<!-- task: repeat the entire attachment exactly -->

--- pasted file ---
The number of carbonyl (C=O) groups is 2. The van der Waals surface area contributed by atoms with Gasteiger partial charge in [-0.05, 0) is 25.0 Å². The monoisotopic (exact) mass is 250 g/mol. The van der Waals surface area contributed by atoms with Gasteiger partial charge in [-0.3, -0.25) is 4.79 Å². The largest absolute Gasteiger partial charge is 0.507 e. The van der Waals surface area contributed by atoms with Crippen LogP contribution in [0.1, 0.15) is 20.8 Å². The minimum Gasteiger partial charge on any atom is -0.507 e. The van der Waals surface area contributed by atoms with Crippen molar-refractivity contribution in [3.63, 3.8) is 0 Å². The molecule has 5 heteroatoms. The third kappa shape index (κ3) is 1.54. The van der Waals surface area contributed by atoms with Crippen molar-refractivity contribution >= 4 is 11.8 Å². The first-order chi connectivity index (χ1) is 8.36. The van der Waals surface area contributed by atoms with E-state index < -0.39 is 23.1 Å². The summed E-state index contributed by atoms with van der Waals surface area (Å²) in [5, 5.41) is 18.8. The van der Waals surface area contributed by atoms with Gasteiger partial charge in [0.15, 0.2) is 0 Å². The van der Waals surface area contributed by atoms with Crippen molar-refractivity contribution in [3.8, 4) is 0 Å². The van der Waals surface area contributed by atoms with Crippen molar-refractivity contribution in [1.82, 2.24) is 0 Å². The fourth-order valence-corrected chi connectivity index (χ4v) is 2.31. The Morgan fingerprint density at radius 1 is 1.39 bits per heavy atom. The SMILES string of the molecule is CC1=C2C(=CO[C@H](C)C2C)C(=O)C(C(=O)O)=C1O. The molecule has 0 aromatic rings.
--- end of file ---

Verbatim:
The number of carbonyl (C=O) groups is 2. The van der Waals surface area contributed by atoms with Gasteiger partial charge in [-0.05, 0) is 25.0 Å². The monoisotopic (exact) mass is 250 g/mol. The van der Waals surface area contributed by atoms with Gasteiger partial charge in [-0.3, -0.25) is 4.79 Å². The largest absolute Gasteiger partial charge is 0.507 e. The van der Waals surface area contributed by atoms with Crippen LogP contribution in [0.1, 0.15) is 20.8 Å². The minimum Gasteiger partial charge on any atom is -0.507 e. The van der Waals surface area contributed by atoms with Crippen molar-refractivity contribution in [3.63, 3.8) is 0 Å². The molecule has 5 heteroatoms. The third kappa shape index (κ3) is 1.54. The van der Waals surface area contributed by atoms with Crippen molar-refractivity contribution >= 4 is 11.8 Å². The first-order chi connectivity index (χ1) is 8.36. The van der Waals surface area contributed by atoms with E-state index < -0.39 is 23.1 Å². The summed E-state index contributed by atoms with van der Waals surface area (Å²) in [5, 5.41) is 18.8. The van der Waals surface area contributed by atoms with Gasteiger partial charge in [0.15, 0.2) is 0 Å². The van der Waals surface area contributed by atoms with Crippen molar-refractivity contribution in [3.8, 4) is 0 Å². The van der Waals surface area contributed by atoms with Crippen molar-refractivity contribution in [1.82, 2.24) is 0 Å². The fourth-order valence-corrected chi connectivity index (χ4v) is 2.31. The Morgan fingerprint density at radius 1 is 1.39 bits per heavy atom. The SMILES string of the molecule is CC1=C2C(=CO[C@H](C)C2C)C(=O)C(C(=O)O)=C1O. The molecule has 0 aromatic rings.